by Charlie Tarbell
I confess that I deeply love this lake Keoka and that I am also deeply troubled by the prospect of the lake becoming host to a milfoil infestation someday. Yes, I know, Keoka Lake Association (KLA) has taken all the best practice steps to mitigate our risks:
● Prevention (courtesy boat inspections)
● Detection (volunteer plant patrols)
● (Potential) Eradication (all that money we raised in 2019).
Nevertheless, in what I call a “belt and suspenders” move, late last summer KLA hosted an esteemed group of divers from Lakes Environmental Association (LEA) to conduct a survey of aquatic plants in Keoka. What follows is the story of our adventure that day.
I met Mike, Tommy, and Brandon at the Boat Launch at 9:00 on a Wednesday morning. The day was clear and the temperature was warming from the prior days. The guys are all veterans of the LEA Dive Crew. They spent their summer pulling milfoil (and other invasives) in Sebago, Brandy Pond, and Long Lake. The warmer temps put the guys in a good mood – their wet suits were “less cold” to put on. Meanwhile, the prospect of surveying plants and not pulling plants further buoyed their dispositions.
After donning their wet suits, the crew swam several wide arcs around the boat launch and then proceeded three abreast – one near shore, one at five feet deep, and one at ten feet – all the way down to Kedar Brook and around the point to Schoolhouse Cove. Here, they climbed aboard my small boat and rested. Brandon brought up the mesh sack – full of trash – that he had harvested from the bottom and dumped it in my boat. No milfoil.
We motored over to Starbird Point while I briefed the gang on KLA’s milfoil risk mitigation strategy (see the bullets in the intro to this story). There the crew resumed the same formation and swam around the point and through Johnson Cove over to the Boathouse. Again, they boarded my boat and Brandon dumped his sack. I got the impression from the group that this was easy duty, with combat pay. No milfoil.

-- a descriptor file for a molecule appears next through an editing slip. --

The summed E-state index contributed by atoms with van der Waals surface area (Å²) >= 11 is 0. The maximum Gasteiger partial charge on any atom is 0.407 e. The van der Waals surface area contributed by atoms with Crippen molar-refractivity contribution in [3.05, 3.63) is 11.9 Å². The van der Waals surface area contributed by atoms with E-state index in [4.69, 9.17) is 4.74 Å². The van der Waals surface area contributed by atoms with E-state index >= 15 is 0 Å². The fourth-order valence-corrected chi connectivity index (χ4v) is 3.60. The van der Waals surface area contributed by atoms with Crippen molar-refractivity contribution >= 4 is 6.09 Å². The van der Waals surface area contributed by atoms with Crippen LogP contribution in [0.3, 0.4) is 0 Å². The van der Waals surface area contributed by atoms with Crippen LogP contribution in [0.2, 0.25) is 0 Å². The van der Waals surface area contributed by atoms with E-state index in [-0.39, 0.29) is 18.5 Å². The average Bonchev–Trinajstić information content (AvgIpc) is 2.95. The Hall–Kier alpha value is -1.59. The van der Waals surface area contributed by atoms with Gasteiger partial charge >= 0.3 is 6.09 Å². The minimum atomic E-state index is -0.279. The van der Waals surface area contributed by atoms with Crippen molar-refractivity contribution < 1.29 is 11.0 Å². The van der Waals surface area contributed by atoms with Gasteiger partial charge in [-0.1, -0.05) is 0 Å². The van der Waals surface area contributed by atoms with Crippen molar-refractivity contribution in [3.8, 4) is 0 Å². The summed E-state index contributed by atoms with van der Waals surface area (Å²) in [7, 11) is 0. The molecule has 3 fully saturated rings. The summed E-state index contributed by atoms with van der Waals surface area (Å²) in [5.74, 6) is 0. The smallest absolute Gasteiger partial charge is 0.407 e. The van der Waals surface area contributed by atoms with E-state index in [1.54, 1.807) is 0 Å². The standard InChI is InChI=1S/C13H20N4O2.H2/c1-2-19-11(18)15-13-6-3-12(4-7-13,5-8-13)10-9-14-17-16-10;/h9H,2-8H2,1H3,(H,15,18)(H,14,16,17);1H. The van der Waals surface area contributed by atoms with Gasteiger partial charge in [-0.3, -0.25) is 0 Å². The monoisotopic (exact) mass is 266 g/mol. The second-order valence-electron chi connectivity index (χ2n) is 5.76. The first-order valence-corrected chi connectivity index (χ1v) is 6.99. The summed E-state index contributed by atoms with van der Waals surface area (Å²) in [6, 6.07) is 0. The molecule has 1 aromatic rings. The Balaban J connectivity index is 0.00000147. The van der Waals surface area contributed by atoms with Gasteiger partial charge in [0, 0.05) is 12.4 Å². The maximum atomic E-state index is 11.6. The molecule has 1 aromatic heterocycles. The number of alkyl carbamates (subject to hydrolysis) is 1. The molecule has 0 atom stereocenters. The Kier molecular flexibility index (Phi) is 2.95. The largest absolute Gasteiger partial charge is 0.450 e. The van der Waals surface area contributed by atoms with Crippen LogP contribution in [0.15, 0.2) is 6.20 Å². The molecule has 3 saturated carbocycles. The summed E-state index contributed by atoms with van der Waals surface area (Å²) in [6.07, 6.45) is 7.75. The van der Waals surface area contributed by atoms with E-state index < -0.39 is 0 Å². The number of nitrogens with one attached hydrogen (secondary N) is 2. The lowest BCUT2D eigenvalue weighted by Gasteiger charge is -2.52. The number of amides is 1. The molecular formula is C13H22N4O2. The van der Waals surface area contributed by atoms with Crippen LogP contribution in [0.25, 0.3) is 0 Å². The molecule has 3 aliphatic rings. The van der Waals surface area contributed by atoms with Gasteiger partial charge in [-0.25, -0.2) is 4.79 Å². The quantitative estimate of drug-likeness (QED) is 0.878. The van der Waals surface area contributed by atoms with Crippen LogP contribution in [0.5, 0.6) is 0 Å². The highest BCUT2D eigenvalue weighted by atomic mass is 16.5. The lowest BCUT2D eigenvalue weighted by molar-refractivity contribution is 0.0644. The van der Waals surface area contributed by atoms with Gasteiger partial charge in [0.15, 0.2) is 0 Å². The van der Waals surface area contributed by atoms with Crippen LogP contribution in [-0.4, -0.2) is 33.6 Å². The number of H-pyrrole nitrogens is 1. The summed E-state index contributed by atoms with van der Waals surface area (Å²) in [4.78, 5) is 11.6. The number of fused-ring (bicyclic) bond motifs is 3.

We motored again to Stone’s Cove. Same swim formation around the entire cove and over past the Jacobson place to where it gets deeper. We were aiming to hit all the relatively shallow spots in the lake – prime milfoil growing habitat. But no milfoil.
By now my curiosity was getting to me. I asked “What do you think so far?” Mike answered that in his opinion “the habitat we’ve swum thus far is indeed perfect for milfoil. But,” he continued, “compared to a lot of other lakes we’ve seen, there is relatively little plant growth, making it easy to survey and identify milfoil if it was here.”
We went on to Rock Island where the guys surveyed the large growth of what we call Keoka Lake Pondweed. It appears to be a variant of Curly Leaf Pondweed that is indigenous to Keoka. The guys agreed that there was a lot of it, but that they had only seen it at Rock Island. They took a sample for further analysis. No milfoil.
We finished the day with a long swim from Marshmallow Beach, past the campground, and over to the Dam. Brandon got LOTS of trash. But no milfoil.
We returned to the boat launch just after noon. The guys humored me and did another large circuit around the boat launch and marked channel, just because I consider it the most likely area to see the beginnings of an infestation. No milfoil.
Again, I asked for their assessment. Mike spoke for the group when he said “you’ve got a lot of favorable habitat, a busy public boat launch, a campground, and proximity to infested lakes. You are in a risky position. However, that said, you are taking the right steps, you have no current infestation, and the current condition of your lake bottom, as well as a relatively clear water column, will make it easy to spot infestations. Stay vigilant.”
And so we will.
P.S. A month or so after our survey of Keoka, the aforementioned Mike, aka Michael Flannery, was hired as LEA’s Milfoil Control Program Coordinator. He will be directing a crew of 20 divers doing milfoil eradication in multiple lakes, going forward.